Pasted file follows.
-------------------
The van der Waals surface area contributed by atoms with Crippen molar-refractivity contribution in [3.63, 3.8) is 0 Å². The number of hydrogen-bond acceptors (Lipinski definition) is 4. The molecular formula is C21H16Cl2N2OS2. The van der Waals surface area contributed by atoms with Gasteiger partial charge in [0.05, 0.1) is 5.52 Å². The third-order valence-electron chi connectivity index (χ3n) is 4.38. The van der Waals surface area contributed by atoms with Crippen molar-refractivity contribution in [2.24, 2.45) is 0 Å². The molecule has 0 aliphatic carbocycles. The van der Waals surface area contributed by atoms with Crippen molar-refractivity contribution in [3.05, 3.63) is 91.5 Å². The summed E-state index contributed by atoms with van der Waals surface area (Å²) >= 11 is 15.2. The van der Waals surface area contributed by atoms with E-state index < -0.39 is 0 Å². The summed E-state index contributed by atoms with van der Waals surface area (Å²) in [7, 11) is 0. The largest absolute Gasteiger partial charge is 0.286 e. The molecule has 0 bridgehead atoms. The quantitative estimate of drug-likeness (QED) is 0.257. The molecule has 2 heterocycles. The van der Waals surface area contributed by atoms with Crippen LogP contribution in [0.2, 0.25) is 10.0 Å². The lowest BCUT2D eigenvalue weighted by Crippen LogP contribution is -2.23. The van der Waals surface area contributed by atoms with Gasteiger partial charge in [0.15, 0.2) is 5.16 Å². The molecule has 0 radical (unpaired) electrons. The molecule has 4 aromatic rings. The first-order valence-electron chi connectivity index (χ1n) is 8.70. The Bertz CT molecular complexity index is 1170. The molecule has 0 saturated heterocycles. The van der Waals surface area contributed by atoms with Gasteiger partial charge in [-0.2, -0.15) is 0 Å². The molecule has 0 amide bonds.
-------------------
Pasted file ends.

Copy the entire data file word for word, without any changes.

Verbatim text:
The van der Waals surface area contributed by atoms with Crippen molar-refractivity contribution in [3.63, 3.8) is 0 Å². The number of hydrogen-bond acceptors (Lipinski definition) is 4. The molecular formula is C21H16Cl2N2OS2. The van der Waals surface area contributed by atoms with Gasteiger partial charge in [0.05, 0.1) is 5.52 Å². The third-order valence-electron chi connectivity index (χ3n) is 4.38. The van der Waals surface area contributed by atoms with Crippen molar-refractivity contribution in [2.24, 2.45) is 0 Å². The molecule has 0 aliphatic carbocycles. The van der Waals surface area contributed by atoms with Crippen molar-refractivity contribution in [3.05, 3.63) is 91.5 Å². The summed E-state index contributed by atoms with van der Waals surface area (Å²) >= 11 is 15.2. The van der Waals surface area contributed by atoms with E-state index < -0.39 is 0 Å². The summed E-state index contributed by atoms with van der Waals surface area (Å²) in [7, 11) is 0. The largest absolute Gasteiger partial charge is 0.286 e. The molecule has 0 bridgehead atoms. The quantitative estimate of drug-likeness (QED) is 0.257. The molecule has 2 heterocycles. The van der Waals surface area contributed by atoms with Crippen LogP contribution in [0.2, 0.25) is 10.0 Å². The lowest BCUT2D eigenvalue weighted by Crippen LogP contribution is -2.23. The van der Waals surface area contributed by atoms with Gasteiger partial charge in [0.15, 0.2) is 5.16 Å². The molecule has 0 radical (unpaired) electrons. The molecule has 4 aromatic rings. The first-order valence-electron chi connectivity index (χ1n) is 8.70. The Bertz CT molecular complexity index is 1170. The molecule has 0 saturated heterocycles. The van der Waals surface area contributed by atoms with Gasteiger partial charge in [-0.2, -0.15) is 0 Å². The molecule has 0 amide bonds.